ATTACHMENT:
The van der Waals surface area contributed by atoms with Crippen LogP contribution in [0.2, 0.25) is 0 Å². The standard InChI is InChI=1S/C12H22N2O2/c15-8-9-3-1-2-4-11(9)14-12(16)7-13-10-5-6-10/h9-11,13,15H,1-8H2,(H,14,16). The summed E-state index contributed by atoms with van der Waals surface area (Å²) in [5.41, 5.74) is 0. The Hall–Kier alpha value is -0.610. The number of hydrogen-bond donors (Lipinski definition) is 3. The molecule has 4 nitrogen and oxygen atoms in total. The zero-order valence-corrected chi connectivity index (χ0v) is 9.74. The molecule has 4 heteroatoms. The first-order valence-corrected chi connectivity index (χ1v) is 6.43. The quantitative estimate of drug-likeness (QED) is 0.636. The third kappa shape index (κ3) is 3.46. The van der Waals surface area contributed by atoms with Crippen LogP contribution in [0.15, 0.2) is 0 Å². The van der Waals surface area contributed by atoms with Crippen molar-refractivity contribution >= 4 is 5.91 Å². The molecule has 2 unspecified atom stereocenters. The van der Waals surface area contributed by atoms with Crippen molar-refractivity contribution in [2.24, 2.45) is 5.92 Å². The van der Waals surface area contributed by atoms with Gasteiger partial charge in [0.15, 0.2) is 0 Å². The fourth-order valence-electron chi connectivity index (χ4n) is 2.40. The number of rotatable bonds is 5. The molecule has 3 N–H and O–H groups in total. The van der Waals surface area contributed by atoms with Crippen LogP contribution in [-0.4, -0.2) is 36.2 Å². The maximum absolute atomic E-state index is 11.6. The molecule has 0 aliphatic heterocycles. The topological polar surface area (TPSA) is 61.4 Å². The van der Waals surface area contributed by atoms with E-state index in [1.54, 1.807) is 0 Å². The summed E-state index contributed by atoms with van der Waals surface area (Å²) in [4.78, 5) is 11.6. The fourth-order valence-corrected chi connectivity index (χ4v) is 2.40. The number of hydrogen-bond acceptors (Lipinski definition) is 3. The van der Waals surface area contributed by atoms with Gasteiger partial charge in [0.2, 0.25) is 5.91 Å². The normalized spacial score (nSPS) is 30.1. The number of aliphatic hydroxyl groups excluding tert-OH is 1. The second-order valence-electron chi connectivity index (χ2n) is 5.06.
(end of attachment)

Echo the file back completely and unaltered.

The van der Waals surface area contributed by atoms with Crippen LogP contribution in [0.2, 0.25) is 0 Å². The standard InChI is InChI=1S/C12H22N2O2/c15-8-9-3-1-2-4-11(9)14-12(16)7-13-10-5-6-10/h9-11,13,15H,1-8H2,(H,14,16). The summed E-state index contributed by atoms with van der Waals surface area (Å²) in [5.41, 5.74) is 0. The Hall–Kier alpha value is -0.610. The number of hydrogen-bond donors (Lipinski definition) is 3. The molecule has 4 nitrogen and oxygen atoms in total. The zero-order valence-corrected chi connectivity index (χ0v) is 9.74. The molecule has 4 heteroatoms. The first-order valence-corrected chi connectivity index (χ1v) is 6.43. The quantitative estimate of drug-likeness (QED) is 0.636. The third kappa shape index (κ3) is 3.46. The van der Waals surface area contributed by atoms with Crippen LogP contribution in [0.15, 0.2) is 0 Å². The van der Waals surface area contributed by atoms with Crippen molar-refractivity contribution >= 4 is 5.91 Å². The molecule has 2 unspecified atom stereocenters. The van der Waals surface area contributed by atoms with Crippen molar-refractivity contribution in [2.24, 2.45) is 5.92 Å². The van der Waals surface area contributed by atoms with Gasteiger partial charge in [0.15, 0.2) is 0 Å². The fourth-order valence-electron chi connectivity index (χ4n) is 2.40. The number of rotatable bonds is 5. The molecule has 3 N–H and O–H groups in total. The van der Waals surface area contributed by atoms with Crippen LogP contribution in [-0.4, -0.2) is 36.2 Å². The maximum absolute atomic E-state index is 11.6. The molecule has 0 aliphatic heterocycles. The topological polar surface area (TPSA) is 61.4 Å². The van der Waals surface area contributed by atoms with E-state index in [1.54, 1.807) is 0 Å². The summed E-state index contributed by atoms with van der Waals surface area (Å²) in [4.78, 5) is 11.6. The fourth-order valence-corrected chi connectivity index (χ4v) is 2.40. The number of hydrogen-bond acceptors (Lipinski definition) is 3. The van der Waals surface area contributed by atoms with Gasteiger partial charge in [0.2, 0.25) is 5.91 Å². The normalized spacial score (nSPS) is 30.1. The number of aliphatic hydroxyl groups excluding tert-OH is 1. The second-order valence-electron chi connectivity index (χ2n) is 5.06.